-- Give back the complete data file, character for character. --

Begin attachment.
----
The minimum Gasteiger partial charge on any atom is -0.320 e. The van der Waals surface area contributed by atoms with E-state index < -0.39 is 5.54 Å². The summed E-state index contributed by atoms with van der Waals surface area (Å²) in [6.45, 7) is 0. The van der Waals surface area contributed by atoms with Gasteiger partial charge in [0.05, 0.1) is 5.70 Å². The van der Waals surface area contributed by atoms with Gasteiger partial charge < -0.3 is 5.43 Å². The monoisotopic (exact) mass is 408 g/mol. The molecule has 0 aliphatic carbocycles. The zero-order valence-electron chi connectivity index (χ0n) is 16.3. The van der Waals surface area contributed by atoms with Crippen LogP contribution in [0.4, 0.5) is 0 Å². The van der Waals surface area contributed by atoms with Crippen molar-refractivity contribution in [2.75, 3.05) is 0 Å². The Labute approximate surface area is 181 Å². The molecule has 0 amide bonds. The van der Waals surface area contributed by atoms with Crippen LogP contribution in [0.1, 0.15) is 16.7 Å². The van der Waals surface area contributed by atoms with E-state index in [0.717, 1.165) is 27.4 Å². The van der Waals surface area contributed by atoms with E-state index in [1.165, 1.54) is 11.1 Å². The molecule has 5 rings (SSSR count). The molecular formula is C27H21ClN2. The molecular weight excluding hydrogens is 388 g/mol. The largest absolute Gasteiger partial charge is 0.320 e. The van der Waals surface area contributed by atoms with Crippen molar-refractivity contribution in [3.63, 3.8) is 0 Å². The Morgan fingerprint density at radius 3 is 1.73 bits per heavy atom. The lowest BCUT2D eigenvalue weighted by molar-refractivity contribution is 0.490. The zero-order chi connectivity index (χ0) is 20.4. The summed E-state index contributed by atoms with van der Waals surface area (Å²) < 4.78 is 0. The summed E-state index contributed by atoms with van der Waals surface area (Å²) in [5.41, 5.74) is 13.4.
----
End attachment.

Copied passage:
The minimum Gasteiger partial charge on any atom is -0.320 e. The van der Waals surface area contributed by atoms with E-state index < -0.39 is 5.54 Å². The summed E-state index contributed by atoms with van der Waals surface area (Å²) in [6.45, 7) is 0. The van der Waals surface area contributed by atoms with Gasteiger partial charge in [0.05, 0.1) is 5.70 Å². The van der Waals surface area contributed by atoms with Gasteiger partial charge < -0.3 is 5.43 Å². The monoisotopic (exact) mass is 408 g/mol. The molecule has 0 aliphatic carbocycles. The zero-order valence-electron chi connectivity index (χ0n) is 16.3. The van der Waals surface area contributed by atoms with Crippen LogP contribution in [0.4, 0.5) is 0 Å². The van der Waals surface area contributed by atoms with Crippen molar-refractivity contribution in [2.75, 3.05) is 0 Å². The Labute approximate surface area is 181 Å². The molecule has 0 amide bonds. The van der Waals surface area contributed by atoms with Crippen LogP contribution in [0.1, 0.15) is 16.7 Å². The van der Waals surface area contributed by atoms with E-state index in [0.717, 1.165) is 27.4 Å². The van der Waals surface area contributed by atoms with E-state index in [1.165, 1.54) is 11.1 Å². The molecule has 5 rings (SSSR count). The molecular formula is C27H21ClN2. The molecular weight excluding hydrogens is 388 g/mol. The largest absolute Gasteiger partial charge is 0.320 e. The van der Waals surface area contributed by atoms with Crippen molar-refractivity contribution in [3.63, 3.8) is 0 Å². The Morgan fingerprint density at radius 3 is 1.73 bits per heavy atom. The lowest BCUT2D eigenvalue weighted by molar-refractivity contribution is 0.490. The zero-order chi connectivity index (χ0) is 20.4. The summed E-state index contributed by atoms with van der Waals surface area (Å²) < 4.78 is 0. The summed E-state index contributed by atoms with van der Waals surface area (Å²) in [5.41, 5.74) is 13.4.